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A Setback For Press Freedom

A Setback For Press Freedom
A Setback For Press Freedom
A court in Hanoi has sentenced a Vietnamese journalist to prison for his coverage of a government corruption scandal in 2006. The judges said that the reporter abused democratic freedoms to infringe on national interests. The ruling is worrisome, given the progress that Vietnam has made in its efforts to allow greater press freedoms there. It is also disappointing in the way it appears to suggest fighting official corruption is not a national interest.

Nguyen Viet Chien, a reporter with the daily newspaper Thanh Nien, was sentenced to two years in jail for exposing how foreign aid money, awarded to build new roads, was used by senior and middle ranking transport officials to bet on soccer matches in England. The court also jailed for one year the police officer who provided Mr. Chien with information in the case. Nguyen Van Hai, another reporter who helped expose the scandal, received one year's probation.

The stories and the corruption trial that followed attracted attention throughout Asia and the world. They were seen as evidence that Vietnam was serious in its efforts to promote clean and open government.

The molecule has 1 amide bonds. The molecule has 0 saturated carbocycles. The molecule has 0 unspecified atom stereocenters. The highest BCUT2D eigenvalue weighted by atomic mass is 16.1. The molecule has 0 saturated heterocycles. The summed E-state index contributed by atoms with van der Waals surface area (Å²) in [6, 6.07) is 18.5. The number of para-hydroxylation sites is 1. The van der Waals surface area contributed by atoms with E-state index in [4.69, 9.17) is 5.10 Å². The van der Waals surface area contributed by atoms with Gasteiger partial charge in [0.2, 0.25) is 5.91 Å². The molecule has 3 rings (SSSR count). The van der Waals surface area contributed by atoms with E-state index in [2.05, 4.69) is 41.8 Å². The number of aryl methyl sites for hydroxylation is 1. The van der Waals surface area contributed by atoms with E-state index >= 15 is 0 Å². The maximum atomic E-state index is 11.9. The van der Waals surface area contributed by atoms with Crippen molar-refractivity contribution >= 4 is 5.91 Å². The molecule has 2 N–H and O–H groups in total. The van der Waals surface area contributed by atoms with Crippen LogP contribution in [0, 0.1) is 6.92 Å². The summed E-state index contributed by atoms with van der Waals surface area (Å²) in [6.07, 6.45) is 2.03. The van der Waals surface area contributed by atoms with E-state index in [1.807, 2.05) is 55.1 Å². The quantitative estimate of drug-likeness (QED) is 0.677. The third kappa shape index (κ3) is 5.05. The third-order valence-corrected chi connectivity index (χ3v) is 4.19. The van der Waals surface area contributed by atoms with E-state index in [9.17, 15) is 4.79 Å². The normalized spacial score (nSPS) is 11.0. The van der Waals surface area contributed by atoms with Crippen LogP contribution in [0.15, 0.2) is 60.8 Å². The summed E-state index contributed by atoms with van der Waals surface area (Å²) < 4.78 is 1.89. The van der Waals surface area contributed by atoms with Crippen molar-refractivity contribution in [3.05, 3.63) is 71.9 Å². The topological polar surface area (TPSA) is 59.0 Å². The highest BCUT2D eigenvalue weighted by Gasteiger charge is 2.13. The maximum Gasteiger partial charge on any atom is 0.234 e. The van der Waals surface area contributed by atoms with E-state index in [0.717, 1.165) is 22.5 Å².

The scandal led to the resignation of the Transportation minister and prosecution of a deputy minister for corruption. But in March, the deputy minister was acquitted and shortly after, Mr. Chien and Mr. Hai were arrested on charges they had "infringed" on their press freedoms.

The court upheld the charge, which contradicts the rights available to journalists under Vietnamese law. Further, these rights have been confirmed in statements by senior government officials at international meetings and conferences. The United States urges the government of Vietnam to support these freedoms, which are critical to combating corruption and abuse of power, and to advancing Vietnam's economic development.